Tile Materials, Styles and Finishes
Economy Grade tiles
An item listed as a “Economy Grade” will have failed quality inspection for cosmetic, rather than functional, reasons.
A rectified tile has been cut after manufacture to ensure that it is 100% square. For example, a production batch of ceramic tiles which have been manufactured at 305mm x 610mm will all be re-cut to 300×600 at the same time to ensure they are all the same size and are truly square.
Vitrified means that the tile does not absorb water. Glaze vitrified means that the tile has also been glazed.
A non-vitrified tile is considered non-vitreous when water absorption exceeds 7%.
Variations in tile sizes
Floor tiles can vary by 0.75% and still be within the Australian standard. A 400mm x 400mm floor tile can vary from 397mm to 403mm. Tile sizes are only ever given as nominal measurements.
Outdoor tiles are exposed to harsher conditions and therefore need to be resistant to the elements, such as rain, frost and slipperiness.
Nano finishing is a pre-seal which eliminates the need to seal polished porcelain tiles after they are installed.
Glaze is made up of ground glass and colour pigments which are used to create unique designs. It is a surface covering that is vitrified by firing and strongly adhered to the ceramic or porcelain body tile.
Commercial tiles are generally priced in the cheapest price bracket as they are a mixture of first and second quality products which are graded by the factory at the time of manufacture. In most cases people buying commercial tiles should expect some slight colour and size variations along with some small surface imperfections. Laid using some basic knowledge the end result will still look great.
Ceramic tiles are a light weight clay-based tile. They are pressed at a lower pressure rate and fired at a lower temperature than porcelain tiles. This manufacturing process means they are always finished with a durable glaze which carries the colour and pattern. This glaze can be either gloss or matt and in some instances there can be an additive to the glaze to give the tile an external rating. The edge of a ceramic tile is generally not rectified which means the tiles should not be laid any closer than 3mm-5mm apart depending on the quality of the substrate.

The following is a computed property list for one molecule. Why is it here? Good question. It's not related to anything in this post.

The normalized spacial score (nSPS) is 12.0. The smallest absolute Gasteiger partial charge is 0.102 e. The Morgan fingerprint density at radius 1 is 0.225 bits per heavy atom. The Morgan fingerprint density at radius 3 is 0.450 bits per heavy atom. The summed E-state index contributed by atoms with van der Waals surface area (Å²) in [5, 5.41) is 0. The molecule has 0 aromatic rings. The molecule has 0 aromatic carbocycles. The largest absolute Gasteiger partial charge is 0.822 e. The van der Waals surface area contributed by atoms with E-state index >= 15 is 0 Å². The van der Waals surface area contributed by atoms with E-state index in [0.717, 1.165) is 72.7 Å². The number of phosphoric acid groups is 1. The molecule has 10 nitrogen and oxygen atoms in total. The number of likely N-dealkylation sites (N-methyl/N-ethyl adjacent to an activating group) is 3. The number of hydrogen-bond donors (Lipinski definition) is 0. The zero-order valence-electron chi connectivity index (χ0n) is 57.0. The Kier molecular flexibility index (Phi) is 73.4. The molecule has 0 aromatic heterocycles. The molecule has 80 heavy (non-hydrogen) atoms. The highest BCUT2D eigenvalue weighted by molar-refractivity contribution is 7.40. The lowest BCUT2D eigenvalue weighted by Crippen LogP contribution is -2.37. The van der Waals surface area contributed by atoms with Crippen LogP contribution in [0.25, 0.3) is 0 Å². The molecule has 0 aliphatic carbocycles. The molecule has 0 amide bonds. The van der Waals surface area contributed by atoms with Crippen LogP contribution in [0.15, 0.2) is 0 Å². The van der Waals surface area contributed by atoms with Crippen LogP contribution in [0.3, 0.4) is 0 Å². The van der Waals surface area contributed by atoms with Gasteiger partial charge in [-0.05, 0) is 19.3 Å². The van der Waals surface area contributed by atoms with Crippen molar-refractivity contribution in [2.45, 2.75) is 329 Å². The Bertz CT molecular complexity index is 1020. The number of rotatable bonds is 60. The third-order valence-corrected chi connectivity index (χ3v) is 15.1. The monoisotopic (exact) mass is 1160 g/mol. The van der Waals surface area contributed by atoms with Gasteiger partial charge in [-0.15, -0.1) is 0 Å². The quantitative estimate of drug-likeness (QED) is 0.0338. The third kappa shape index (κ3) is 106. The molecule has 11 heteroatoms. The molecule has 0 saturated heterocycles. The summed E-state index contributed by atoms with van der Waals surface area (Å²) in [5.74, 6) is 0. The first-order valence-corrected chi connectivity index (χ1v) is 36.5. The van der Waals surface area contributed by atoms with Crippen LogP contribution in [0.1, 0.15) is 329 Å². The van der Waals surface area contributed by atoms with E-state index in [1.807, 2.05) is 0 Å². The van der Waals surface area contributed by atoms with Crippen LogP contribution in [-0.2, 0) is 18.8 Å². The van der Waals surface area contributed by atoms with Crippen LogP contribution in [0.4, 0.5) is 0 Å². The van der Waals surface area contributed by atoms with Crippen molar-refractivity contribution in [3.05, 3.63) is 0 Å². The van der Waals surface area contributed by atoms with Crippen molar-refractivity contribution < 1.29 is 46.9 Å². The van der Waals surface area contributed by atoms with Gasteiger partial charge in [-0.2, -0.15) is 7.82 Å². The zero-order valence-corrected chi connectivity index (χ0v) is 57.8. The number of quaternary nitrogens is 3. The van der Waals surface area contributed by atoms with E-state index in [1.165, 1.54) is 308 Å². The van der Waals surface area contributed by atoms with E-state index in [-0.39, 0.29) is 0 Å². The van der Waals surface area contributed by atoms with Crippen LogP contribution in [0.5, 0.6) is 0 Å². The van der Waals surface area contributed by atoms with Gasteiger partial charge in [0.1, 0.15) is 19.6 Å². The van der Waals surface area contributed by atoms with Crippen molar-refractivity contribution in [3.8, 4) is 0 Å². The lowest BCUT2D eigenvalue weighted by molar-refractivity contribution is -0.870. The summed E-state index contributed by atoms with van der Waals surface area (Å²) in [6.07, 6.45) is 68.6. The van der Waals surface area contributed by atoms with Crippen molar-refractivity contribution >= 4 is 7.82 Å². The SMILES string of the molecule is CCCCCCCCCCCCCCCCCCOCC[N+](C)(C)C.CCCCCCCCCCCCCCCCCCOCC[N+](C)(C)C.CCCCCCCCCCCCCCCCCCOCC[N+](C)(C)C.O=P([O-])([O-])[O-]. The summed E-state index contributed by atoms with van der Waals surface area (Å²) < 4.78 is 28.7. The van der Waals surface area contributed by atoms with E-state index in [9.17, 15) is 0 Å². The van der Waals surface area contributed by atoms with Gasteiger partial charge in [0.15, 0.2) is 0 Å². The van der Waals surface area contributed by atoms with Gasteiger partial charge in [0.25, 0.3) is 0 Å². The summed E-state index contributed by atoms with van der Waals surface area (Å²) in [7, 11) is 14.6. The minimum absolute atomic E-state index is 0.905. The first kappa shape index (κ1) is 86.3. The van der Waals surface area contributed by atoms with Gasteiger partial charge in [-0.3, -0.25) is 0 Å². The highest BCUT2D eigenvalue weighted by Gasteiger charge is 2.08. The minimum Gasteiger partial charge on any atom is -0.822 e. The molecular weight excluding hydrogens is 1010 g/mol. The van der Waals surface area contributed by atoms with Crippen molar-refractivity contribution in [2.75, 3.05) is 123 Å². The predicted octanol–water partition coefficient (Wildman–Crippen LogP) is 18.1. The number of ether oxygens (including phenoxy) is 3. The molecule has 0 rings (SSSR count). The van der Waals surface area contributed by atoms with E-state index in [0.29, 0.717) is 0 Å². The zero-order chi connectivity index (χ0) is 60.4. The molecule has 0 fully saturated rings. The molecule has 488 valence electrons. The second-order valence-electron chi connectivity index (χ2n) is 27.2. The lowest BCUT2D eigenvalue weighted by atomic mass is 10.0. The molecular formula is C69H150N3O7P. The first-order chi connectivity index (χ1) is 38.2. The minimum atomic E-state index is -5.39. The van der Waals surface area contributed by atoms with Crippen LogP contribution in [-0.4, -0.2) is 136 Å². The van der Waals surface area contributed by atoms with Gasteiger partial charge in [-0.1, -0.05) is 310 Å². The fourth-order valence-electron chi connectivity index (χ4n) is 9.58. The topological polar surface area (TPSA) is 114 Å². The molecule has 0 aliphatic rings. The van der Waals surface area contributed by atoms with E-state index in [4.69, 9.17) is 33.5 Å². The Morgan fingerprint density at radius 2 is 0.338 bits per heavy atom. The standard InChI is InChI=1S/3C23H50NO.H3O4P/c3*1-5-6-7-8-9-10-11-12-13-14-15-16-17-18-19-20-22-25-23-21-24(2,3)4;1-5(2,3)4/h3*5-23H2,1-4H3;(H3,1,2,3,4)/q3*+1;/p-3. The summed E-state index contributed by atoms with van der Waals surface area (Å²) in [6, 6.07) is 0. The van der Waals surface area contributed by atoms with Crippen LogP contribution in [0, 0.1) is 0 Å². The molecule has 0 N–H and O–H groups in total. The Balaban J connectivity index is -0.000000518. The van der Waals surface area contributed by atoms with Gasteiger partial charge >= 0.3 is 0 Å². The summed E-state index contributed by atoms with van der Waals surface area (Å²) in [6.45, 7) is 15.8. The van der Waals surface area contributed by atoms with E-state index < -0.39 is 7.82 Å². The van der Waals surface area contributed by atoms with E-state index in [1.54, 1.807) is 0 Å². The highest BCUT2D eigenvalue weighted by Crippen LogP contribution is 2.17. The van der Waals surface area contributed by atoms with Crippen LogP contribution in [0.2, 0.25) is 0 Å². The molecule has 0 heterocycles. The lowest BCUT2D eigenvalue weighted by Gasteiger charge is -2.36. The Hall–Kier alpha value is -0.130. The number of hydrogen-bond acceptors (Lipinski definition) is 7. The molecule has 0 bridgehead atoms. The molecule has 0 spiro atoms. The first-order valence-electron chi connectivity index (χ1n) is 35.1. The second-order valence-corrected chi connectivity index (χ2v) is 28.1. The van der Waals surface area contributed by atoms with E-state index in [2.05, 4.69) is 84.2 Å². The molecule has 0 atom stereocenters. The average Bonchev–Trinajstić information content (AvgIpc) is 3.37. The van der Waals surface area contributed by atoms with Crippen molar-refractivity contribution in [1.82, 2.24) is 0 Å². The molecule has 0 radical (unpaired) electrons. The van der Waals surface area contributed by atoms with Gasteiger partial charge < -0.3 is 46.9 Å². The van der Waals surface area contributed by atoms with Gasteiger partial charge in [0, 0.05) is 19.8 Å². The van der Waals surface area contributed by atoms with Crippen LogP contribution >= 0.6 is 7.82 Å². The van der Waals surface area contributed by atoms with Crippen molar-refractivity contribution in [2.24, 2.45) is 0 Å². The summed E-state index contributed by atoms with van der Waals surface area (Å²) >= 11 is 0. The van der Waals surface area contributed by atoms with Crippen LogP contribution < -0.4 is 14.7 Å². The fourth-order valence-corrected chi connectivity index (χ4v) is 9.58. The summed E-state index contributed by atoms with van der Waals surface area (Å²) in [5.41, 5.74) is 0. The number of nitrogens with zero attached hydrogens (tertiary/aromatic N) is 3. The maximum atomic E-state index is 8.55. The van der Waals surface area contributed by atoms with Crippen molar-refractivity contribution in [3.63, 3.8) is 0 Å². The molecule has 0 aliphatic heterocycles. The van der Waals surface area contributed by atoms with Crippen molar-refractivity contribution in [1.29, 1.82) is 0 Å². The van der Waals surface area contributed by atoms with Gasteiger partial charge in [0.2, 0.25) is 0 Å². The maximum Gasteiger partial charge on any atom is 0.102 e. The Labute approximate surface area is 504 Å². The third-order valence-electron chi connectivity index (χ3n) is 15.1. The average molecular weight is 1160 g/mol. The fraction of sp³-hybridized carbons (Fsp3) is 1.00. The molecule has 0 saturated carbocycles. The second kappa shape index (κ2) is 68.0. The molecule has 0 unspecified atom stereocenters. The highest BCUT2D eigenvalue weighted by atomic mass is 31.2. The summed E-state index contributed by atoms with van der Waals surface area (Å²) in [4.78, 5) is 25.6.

Porcelain tiles are made using very fine, high quality materials with high silica content. Pressed at a high pressure rate and fired at high temperatures, they are typically much less porous than other tiles and do not always require sealing.
Porcelain tiles can either be glazed (with a gloss, matt or textured finish) or unglazed (with a natural, polished or textured finish).
Typically large format porcelain tiles are rectified which means that the tiles are cut after manufacture to ensure that that they are square. This allows for the tiles to be laid with a minimal grout line of 1.5mm as per Australian standards.
Mosaic tiles are very small tiles, typically less than 100mm square and are most commonly known as splashback tiles due to their popularity as a finish for kitchen and bathroom splashbacks. They are available in many different materials including porcelain, ceramic, glass, natural stone and others. They also come in various finishes.
Commonly sold pre-mounted on mesh or paper sheets around 300x300mm in size, these sheets can be cut down to generate a pattern when mixed with other tiles. For example a 300x300mm sheet of 50x50mm mosaics could be cut down into narrower strips and joined together end to end to create a feature in a shower wall.